Sexually Transmitted Diseases or STD

Sexually transmitted diseases are infections that are often, if not always, passed from person to person through sexual contact. Because sexual activity provides an easy opportunity for organisms to find new hosts, a wide variety of infectious micro-organisms can be spread by sexual contact.

Most of the infectious agents that cause sexually transmitted disease are fairly easily inactivated when exposed to a harsh environment. They are thus particularly suited to transmission by contact with mucous membranes. They may be bacteria (e.g. gonococci), spirochetes (syphilis), chlamydiae (nongonococcal urethritis, cervicitis), viruses (e.g. herpes simplex, hepatitis B virus, cytomegalovirus, AIDS virus), or protozoa (e.g. Trichomonas). In most infections caused by these agents, early lessons occur on genitalia or other sexually exposed mucous membranes; however, wide desimination may occur.

Controlling sexually transmitted diseases depend on promoting safe sex practices and providing good medical facilities for diagnosis and treatment. Educating people about how to prevent the spread of sexually transmitted diseases- especially encouraging condom use - is critical. Today treatments can rapidly cure most sexually transmitted diseases and prevent them from spreading. However, a number of new drug resistant variants of older organisms have spread widely in part because of worldwide travel, especially air travel and such mobility has been partly responsible for the rapid spread of the Human Immuno Deficiency Virus (HIV), which causes AIDS.

Except for AIDS and hepatitis B, sexually transmitted diseases can be cured or managed if they are treated early. But one, may not realise that one has an STD until it has damaged the patients reproductive system, vision, heart, or other oragans. Also, having an STD weakens the immune system and leaves one more vulnerable to other infections.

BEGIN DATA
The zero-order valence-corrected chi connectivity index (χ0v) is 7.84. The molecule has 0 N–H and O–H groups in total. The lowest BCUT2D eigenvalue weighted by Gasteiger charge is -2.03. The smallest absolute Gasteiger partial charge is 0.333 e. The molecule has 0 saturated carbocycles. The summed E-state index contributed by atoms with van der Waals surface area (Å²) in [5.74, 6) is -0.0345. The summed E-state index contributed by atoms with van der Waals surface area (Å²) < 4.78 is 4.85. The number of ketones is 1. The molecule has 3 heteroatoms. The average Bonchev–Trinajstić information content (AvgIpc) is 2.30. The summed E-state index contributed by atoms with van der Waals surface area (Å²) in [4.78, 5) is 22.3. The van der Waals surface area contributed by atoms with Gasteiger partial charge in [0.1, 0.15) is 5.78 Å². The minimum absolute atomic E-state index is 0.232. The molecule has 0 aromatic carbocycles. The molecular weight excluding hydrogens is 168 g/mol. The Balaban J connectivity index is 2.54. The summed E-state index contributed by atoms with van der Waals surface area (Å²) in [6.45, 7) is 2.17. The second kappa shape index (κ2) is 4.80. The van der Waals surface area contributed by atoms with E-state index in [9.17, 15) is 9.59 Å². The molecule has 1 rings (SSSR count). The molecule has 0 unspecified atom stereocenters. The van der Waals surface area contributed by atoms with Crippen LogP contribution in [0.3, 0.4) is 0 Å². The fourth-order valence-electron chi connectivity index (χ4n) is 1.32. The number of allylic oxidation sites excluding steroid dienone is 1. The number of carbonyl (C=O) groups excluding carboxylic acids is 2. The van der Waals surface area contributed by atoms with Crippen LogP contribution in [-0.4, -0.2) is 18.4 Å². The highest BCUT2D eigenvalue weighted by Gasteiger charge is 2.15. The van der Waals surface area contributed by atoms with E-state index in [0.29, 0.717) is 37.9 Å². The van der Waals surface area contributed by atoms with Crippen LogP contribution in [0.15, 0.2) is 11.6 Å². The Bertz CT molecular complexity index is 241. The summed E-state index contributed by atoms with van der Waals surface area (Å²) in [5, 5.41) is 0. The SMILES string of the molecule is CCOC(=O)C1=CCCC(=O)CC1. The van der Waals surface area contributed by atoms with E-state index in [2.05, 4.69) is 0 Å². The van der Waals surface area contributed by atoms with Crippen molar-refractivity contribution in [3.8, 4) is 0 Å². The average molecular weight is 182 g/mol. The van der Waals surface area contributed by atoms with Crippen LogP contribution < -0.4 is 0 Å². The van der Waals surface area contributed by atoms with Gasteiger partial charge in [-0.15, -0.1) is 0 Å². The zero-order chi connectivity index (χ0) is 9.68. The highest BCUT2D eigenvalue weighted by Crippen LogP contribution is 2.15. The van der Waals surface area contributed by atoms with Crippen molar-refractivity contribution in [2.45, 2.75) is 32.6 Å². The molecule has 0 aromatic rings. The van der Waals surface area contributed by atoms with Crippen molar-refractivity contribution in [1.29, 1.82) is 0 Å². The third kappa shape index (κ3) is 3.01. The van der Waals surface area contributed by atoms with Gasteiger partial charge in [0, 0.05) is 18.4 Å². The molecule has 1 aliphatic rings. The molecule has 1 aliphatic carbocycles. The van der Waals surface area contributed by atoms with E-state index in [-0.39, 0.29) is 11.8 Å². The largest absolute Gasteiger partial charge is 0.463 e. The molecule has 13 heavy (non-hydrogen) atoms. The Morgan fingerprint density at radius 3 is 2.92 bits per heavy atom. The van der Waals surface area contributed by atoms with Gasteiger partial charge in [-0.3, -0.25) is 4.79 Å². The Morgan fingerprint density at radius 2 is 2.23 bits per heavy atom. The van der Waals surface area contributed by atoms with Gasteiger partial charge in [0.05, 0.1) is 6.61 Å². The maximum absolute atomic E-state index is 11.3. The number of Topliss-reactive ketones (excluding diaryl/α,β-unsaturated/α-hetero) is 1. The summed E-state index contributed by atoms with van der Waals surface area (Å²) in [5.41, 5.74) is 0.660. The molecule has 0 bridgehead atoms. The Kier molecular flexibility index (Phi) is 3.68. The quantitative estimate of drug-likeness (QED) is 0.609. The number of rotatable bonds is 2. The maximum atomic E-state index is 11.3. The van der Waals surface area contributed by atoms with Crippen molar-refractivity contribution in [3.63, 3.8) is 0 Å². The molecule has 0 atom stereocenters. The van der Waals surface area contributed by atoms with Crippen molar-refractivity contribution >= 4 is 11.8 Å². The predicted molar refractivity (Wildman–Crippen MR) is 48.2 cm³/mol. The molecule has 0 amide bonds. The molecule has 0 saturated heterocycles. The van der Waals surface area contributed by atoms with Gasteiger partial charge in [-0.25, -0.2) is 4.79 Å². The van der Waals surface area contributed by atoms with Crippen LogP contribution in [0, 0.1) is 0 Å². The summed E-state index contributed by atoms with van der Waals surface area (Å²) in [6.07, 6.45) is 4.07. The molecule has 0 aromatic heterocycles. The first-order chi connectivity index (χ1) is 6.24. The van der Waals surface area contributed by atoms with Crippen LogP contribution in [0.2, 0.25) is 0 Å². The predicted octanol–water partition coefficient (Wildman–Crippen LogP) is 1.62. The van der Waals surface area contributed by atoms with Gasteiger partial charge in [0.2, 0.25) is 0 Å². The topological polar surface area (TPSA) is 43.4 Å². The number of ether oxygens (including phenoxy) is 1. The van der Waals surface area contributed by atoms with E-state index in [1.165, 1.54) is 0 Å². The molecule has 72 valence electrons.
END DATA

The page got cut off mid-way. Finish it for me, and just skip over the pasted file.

Sexually transmitted diseases (STDs) are among the most common infectious diseases in the United States and many European & Asian countries of the world today. More than 20 different STDs have been identified. Depending on the disease, the infection can be spread through any type of sexual activity involving the sex organs or the mouth; the infection can also be spread through contact with blood during sexual activity.

  1. STDs affect men and women of all ages and backgrounds.
  2. STDs have become more common, partly because young people are becoming sexually active at a younger age and are having multiple partners.
  3. People can pass STDs to sexual partners even if they themselves do not have any symptoms.
  4. Frequently, STDs cause no symptoms, especially in women.
  5. Health problems from STDs tend to be more severe for women than for men. Some STDs can cause pelvic infections that may lead to scarring of the reproductive organs, which can result in an ectopic pregnancy (a pregnancy outside the uterus) and infertility for women.
  6. STDs in women may be related to cancer of the cervix.
  7. STDs can be passed from a mother to her baby before, during, or immediately after birth.
  8. Because the method of becoming infected is similar with all STDs, a person can easily pick up more than one infection at a time.
  9. Experts believe that having an STD that is not AIDS increases one's risk for becoming infected with AIDS.
  10. Sexually Transmitted Diseases Causes
  11. Depending on the disease, STDs can be spread with any type of sexual activity. STDs are most often caused by viruses and bacteria.
  12. Sexually Transmitted Diseases Symptoms
  13. Common STDs have a variety of symptoms (if symptoms develop at all) and many different complications, including death.

Chlamydia

Hepatitis (A, B, C, D)

Gonorrhea

Syphilis

Chancroid

HIV/AIDS

Genital warts

Pubic lice

Scabies

When to Seek Medical Care

A medical examination may be necessary if a person believes he or she may have an STD or if he or she may have been exposed to someone with an STD. Being seen by a doctor as soon as possible after exposure to an STD is important; these infections can easily spread to others and can have serious complications.

Go to a hospital's emergency department in these circumstances:

Exams and Tests

Some STDs can be diagnosed without any tests at all. Other STDs require a blood test or a sample of any unusual fluid (such as an abnormal discharge from the vagina or the penis) to be analyzed in a lab to help establish a diagnosis. Some tests are completed while a person waits; other tests require a few days before a person may obtain the results.

Medical Treatment

The treatment of an STD varies depending on the type of STD. Some STDs require a person to take antibiotic medication either by mouth or by injection; other STDs require a person to apply creams or special solutions on the skin. Often, reexamination by a doctor is necessary after the treatment to confirm that the STD is completely gone.

Some STDs, such as herpes and HIV (which leads to AIDS), cannot be cured, only controlled.

Follow-up

If diagnosed with an STD, follow these guidelines:

Prevention

The best way to prevent STDs is to avoid sexual contact with others. If people decide to become sexually active, they can reduce the risk of developing an STD in these ways:

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